VOLTAIRE ON - Herbst Program of Humanities HUEN 1100 Fall 2006 LG Voltaire On Descartes and Newton 8.24.06 Voltaire(1694-1778 Lettres

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Herbst Program of Humanities HUEN 1100, Fall 2006. LG Voltaire, On Descartes and Newton. 8.24.06 Voltaire (1694-1778): Lettres Philosophiques, c. 1778 Letter XIV: On Descartes and Sir Isaac Newton A Frenchman who arrives in London, will find philosophy, like everything else, very much changed there. He had left the world a plenum, and he now finds it a vacuum. At Paris the universe is seen composed of vortices of subtle matter; but nothing like it is seen in London. In France, it is the pressure of the moon that causes the tides; but in England it is the sea that gravitates towards the moon; so that when you think that the moon should make it flood with us, those gentlemen fancy it should be ebb, which very unluckily cannot be proved. For to be able to do this, it is necessary the moon and the tides should have been inquired into at the very instant of the creation. You will observe farther, that the sun, which in France is said to have nothing to do in the affair, comes in here for very near a quarter of its assistance. According to your Cartesians, everything is performed by an impulsion, of which we have very little notion; and according to Sir Isaac Newton, it is by an attraction, the cause of which is as much unknown to us. At Paris you imagine that the earth is shaped like a melon, or of an oblique figure; at London it has an oblate one. A Cartesian declares that light exists in the air; but a Newtonian asserts that it comes from the sun in six minutes and a half. The several operations of your chemistry are performed by acids, alkalis and subtle matter; but attraction prevails even in chemistry among the English. The very essence of things is totally changed. You are agreed neither upon the definition of the soul, nor on that of matter. Descartes, as I observed in my last letter, maintains that the soul is the same thing with thought, and Mr. Locke has given a pretty good proof of the contrary. Descartes asserts farther, that extension alone constitutes matter, but Sir Isaac adds solidity to it. How furiously contradictory are these opinions! Non nostrum inter vos tantas componere lites. [’Tis not for us to end such great disputes.] Virgil, Eclog. III. This famous Newton, this destroyer of the Cartesian system, died in March, anno 1727. His countrymen honored him in his lifetime, and interred him as though he had been a king who had made his people happy. The English read with the highest satisfaction, and translated into their tongue, the Elogium of Sir Isaac Newton, which M. de Fontenelle spoke in the Academy of Sciences. M. de Fontenelle presides as judge over philosophers; and the English expected his decision, as a solemn declaration of the superiority of the English philosophy over that of the French. But when it was found that this gentleman had compared Descartes to Sir Isaac, the whole Royal Society in London rose up in arms. So far from acquiescing with M. Fontenelle’s judgment, they criticized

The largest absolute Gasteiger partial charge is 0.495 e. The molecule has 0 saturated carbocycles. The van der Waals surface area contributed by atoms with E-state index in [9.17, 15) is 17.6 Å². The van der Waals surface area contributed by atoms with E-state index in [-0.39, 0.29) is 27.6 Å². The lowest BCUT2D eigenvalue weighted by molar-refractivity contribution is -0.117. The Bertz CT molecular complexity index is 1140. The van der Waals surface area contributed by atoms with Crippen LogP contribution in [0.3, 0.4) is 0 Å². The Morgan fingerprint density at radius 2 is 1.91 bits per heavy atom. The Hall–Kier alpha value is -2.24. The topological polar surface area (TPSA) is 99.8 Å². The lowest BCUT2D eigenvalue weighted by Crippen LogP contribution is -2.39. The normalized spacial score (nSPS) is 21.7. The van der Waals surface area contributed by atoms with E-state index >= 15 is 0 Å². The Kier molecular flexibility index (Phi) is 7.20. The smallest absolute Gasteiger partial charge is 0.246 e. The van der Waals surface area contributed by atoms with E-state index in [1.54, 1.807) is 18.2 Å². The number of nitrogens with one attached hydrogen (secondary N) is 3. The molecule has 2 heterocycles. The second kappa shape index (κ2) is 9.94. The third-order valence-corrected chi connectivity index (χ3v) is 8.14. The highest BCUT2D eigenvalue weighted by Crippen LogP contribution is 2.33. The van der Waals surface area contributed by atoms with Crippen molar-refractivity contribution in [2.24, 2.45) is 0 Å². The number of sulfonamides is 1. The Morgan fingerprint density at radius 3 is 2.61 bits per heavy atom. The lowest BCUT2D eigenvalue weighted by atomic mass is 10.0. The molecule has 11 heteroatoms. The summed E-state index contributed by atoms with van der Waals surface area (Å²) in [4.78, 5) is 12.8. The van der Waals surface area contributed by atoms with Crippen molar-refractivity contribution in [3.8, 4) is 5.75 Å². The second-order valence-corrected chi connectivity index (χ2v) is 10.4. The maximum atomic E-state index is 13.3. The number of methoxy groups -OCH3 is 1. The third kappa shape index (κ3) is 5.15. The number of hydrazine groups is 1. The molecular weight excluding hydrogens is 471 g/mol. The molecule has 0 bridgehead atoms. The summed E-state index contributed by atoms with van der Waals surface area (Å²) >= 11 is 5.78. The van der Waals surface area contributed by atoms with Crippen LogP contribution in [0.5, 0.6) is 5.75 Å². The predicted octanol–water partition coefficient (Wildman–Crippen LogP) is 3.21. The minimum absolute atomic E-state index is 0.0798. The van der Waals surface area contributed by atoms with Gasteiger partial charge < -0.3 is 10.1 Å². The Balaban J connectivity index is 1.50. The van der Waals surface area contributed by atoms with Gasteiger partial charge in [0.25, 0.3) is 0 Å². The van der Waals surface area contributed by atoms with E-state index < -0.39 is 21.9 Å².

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This note was uploaded on 06/09/2008 for the course HUEN 1100 taught by Professor Giovannelli,le during the Fall '06 term at Colorado.

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VOLTAIRE ON - Herbst Program of Humanities HUEN 1100 Fall 2006 LG Voltaire On Descartes and Newton 8.24.06 Voltaire(1694-1778 Lettres

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